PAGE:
The nation's unemployment rate jumped back up to a seasonally adjusted 8.8 percent last month, while another 5.1 percent of the work force was employed only part time because of the recession, the Labor Department reported yesterday.

Altogether, some 14.9 million workers had no job or only part-time work last month. Janet L. Norwood, commissioner of the Bureau of Labor Statistics, told a congressional committee that, even if current forecasts of an economic recovery later this year are correct, as many as 30 million people could be unemployed sometime in 1982.

The Reagan administration expects unemployment this year to average 8.9 percent, but officials have warned that it could reach 10 percent before the predicted recovery gains enough momentum to begin to reduce the rate.

Unemployment rates for blacks and teen-agers were at record levels last month, the department said. Joblessness among blacks reached 17.3 percent, tying the record set in December, while teen-age unemployment climbed 0.6 percentage points to 22.3 percent, the highest in history.

The 5.6 million people forced to work part time was also a record. Norwood said that the "involuntary" part-time workers are "generally people who have a harder time in the labor market," such as women and minorities.

The overall unemployment rate had fallen from 8.8 percent in December to 8.5 percent in January. Analysts say they believe this resulted largely from problems with seasonal adjustments rather than from any improvement in the economy.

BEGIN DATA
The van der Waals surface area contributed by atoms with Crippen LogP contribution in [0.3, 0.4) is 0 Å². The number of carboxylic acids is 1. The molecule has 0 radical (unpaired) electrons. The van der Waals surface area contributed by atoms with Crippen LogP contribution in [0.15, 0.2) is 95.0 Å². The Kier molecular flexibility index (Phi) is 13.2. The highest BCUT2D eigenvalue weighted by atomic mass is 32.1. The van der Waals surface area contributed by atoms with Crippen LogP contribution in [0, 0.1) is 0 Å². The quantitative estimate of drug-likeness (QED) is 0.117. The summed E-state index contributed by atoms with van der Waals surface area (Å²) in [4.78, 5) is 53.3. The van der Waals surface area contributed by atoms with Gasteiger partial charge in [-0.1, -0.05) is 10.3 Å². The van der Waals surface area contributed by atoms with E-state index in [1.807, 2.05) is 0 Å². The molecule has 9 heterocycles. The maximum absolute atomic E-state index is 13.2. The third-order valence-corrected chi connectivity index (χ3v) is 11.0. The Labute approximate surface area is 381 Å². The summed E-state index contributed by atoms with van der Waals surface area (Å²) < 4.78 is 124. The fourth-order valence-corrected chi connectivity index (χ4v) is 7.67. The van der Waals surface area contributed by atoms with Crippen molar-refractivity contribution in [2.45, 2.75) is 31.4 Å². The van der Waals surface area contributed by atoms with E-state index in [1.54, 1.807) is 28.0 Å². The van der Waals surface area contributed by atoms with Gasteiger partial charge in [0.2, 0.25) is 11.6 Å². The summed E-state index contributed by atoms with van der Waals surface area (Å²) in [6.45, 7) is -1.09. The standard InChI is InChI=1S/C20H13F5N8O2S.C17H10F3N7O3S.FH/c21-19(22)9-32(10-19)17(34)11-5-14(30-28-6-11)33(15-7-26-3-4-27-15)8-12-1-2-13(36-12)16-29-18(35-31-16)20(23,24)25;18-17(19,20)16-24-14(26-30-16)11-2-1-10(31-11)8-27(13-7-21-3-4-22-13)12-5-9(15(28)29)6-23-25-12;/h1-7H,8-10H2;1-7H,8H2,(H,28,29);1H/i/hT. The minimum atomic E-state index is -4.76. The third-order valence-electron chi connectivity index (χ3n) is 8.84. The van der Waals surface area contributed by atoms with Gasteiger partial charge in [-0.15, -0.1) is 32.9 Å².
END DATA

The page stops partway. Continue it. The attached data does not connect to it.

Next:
Even though the unemployment rate rose in February, some economists saw hints in the numbers that the economy's plunge into recession has slowed significantly.

During November and December payroll employment fell by an average of about 350,000 each month. In January and February that average dropped to less than 100,000 a month.

Another brighter note, too, was a tiny 0.1 percent increase in the Labor Department's hourly earnings index. In the 12 months ended in February, the index, which covers production and non-supervisory workers, rose only 7.5 percent.

That was the smallest rise for a 12-month period in more than four years, and it was down more than two percentage points from the rates of early last year.

Adult women accounted for most of the rise in unemployment last month, as their rate climbed to 7.6 percent, the same as for adult men. The rate for whites was 7.7 percent compared with the 17.3 percent rate for blacks and a 12.6 percent rate for workers of Hispanic origin.

Meanwhile, the Federal Reserve reported that the nation's money supply fell by $3 billion to a level of $444.8 billion in the week ended Feb. 24. The decline, one of several in recent weeks, wipes out much of the early-January bulge that pushed the money supply far above current Fed targets. The decline should pave the way for a continuation of a drop in interest rates.

Among industries, employment in manufacturing continued to fall last month, particularly at companies making machinery, primary and fabricated metals and rubber and plastics.

Employment in construction rose, but the severe winter weather the month before, which complicated the seasonal-adjustment problems, was responsible for this apparent improvement. February's construction employment was down nearly 50,000 jobs from December's.

Jobs in service-producing industries rose by 70,000 last month despite a drop in federal, state and local government employment. Normally during recessions, government employment rises as anti-recession programs go into effect.